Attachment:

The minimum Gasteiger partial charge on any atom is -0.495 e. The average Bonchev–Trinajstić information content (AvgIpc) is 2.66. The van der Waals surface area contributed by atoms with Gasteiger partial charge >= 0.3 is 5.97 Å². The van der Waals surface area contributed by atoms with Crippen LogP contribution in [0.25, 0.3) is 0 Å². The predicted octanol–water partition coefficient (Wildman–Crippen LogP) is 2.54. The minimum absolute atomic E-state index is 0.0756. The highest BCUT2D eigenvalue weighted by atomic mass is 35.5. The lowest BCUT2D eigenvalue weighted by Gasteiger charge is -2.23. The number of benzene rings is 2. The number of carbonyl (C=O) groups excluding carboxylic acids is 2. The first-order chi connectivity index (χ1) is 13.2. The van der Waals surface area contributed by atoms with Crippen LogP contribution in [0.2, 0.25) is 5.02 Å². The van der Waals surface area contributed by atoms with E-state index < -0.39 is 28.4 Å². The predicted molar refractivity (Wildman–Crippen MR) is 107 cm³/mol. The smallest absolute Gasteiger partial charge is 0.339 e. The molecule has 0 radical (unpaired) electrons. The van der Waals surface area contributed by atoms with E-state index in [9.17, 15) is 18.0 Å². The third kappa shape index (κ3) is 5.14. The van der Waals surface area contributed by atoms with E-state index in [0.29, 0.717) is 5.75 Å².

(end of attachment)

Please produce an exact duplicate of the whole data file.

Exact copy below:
The minimum Gasteiger partial charge on any atom is -0.495 e. The average Bonchev–Trinajstić information content (AvgIpc) is 2.66. The van der Waals surface area contributed by atoms with Gasteiger partial charge >= 0.3 is 5.97 Å². The van der Waals surface area contributed by atoms with Crippen LogP contribution in [0.25, 0.3) is 0 Å². The predicted octanol–water partition coefficient (Wildman–Crippen LogP) is 2.54. The minimum absolute atomic E-state index is 0.0756. The highest BCUT2D eigenvalue weighted by atomic mass is 35.5. The lowest BCUT2D eigenvalue weighted by Gasteiger charge is -2.23. The number of benzene rings is 2. The number of carbonyl (C=O) groups excluding carboxylic acids is 2. The first-order chi connectivity index (χ1) is 13.2. The van der Waals surface area contributed by atoms with Crippen LogP contribution in [0.2, 0.25) is 5.02 Å². The van der Waals surface area contributed by atoms with E-state index < -0.39 is 28.4 Å². The predicted molar refractivity (Wildman–Crippen MR) is 107 cm³/mol. The smallest absolute Gasteiger partial charge is 0.339 e. The molecule has 0 radical (unpaired) electrons. The van der Waals surface area contributed by atoms with E-state index in [9.17, 15) is 18.0 Å². The third kappa shape index (κ3) is 5.14. The van der Waals surface area contributed by atoms with E-state index in [0.29, 0.717) is 5.75 Å².